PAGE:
India is a nation now known for its anti-cryptocurrency stance, yet they are still fostering a very positive attitude towards blockchain technology. I must note that in India, the people are very much pro crypto, but the Indian central bank, The Reserve Bank of India are very much against crypto, making moves to essentially ban cryptocurrency in the country. Thankfully the motions passed by the RBI are not yet set in stone, with a final decision set to be made by the High Court in the next month or so.
Either way, as it stands, Indian authorities are very anti crypto, but pro blockchain it seems.
Aside from the government’s investment into blockchain education and other blockchain based projects, news out today also suggest that local councils in West Bengal are not piloting a new scheme that will see birth certificates issued on the blockchain, in partnership with Lynked.world, a company that have created a similar project in The Netherlands.
According to CCN:
“Bankura Municipal Corporation and Durgapur Municipal Corporation will be using blockchain tech to handle administrative operations such as processing requests and verifying legal identities to make processes like applications for legal documents such as birth certificates more streamlined. Lynked World CEO and Founder Arun Kumar cited the need for an overhaul of the ‘cumbersome’ systems currently being used for these processes, saying government agencies are still a position where they need citizens standing in front of an agent with their ID in hand to access basic services.”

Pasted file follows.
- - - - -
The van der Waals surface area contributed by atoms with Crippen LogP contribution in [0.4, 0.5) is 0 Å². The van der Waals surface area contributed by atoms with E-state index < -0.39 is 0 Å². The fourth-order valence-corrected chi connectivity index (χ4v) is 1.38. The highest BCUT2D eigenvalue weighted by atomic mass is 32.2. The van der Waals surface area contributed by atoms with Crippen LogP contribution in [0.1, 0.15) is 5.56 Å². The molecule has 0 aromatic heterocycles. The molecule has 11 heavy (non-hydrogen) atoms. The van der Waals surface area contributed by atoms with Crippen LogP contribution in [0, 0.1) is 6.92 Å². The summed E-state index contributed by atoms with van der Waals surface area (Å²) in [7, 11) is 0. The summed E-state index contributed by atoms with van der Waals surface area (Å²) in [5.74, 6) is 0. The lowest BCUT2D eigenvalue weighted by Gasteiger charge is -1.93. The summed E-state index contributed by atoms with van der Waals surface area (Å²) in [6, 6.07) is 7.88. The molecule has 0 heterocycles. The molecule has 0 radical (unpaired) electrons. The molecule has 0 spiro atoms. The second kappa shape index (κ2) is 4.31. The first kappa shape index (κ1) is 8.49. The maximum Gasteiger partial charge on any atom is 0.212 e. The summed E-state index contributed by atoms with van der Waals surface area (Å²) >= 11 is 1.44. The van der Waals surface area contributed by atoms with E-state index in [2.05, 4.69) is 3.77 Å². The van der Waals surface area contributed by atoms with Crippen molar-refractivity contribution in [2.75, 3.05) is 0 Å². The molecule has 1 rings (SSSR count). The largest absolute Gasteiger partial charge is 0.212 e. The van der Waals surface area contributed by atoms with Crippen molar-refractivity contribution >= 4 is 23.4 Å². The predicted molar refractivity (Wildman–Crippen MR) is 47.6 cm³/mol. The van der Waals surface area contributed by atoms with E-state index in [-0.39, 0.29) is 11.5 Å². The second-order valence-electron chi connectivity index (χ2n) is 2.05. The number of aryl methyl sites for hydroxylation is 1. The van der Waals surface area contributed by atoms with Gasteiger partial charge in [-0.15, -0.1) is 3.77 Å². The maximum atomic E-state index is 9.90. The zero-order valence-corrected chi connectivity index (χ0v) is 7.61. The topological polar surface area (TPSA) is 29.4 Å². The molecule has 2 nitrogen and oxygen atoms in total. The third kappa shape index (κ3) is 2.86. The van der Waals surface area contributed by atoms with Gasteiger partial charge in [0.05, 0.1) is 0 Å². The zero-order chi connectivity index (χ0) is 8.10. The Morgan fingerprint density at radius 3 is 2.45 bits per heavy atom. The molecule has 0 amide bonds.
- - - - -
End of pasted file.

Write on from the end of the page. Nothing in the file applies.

Furthermore, according to CCN, Kumar has said:
“These Birth and other certificates would be digitally authenticated by issuing authorities (municipalities) and that authentication will be stored on blockchain which facilitates verification of these documents by any third party organization to whom owners provide access. Basically Blockchain would be used to write the hash value of certificate together with owner of certificate and who issued it for the authentication and verification.”
This news marks the start of an exciting new project that if all goes well, could be used across India for the issue, maintenance and storage of birth records, removing the need for a paper system and providing a more transparent location through which birth records can be kept, making it easier for relevant authorities to access them and, removing the need for people to be responsible of their own physical birth certificates.
Whilst crypto seems to have sunk in India, blockchain technology continues to rise. We do expect with this, crypto will make a grand return and hopefully High Court rulings will be able to help with that, for now though we will have to wait and see how the community responds to the growing and immersive nature of blockchain in India.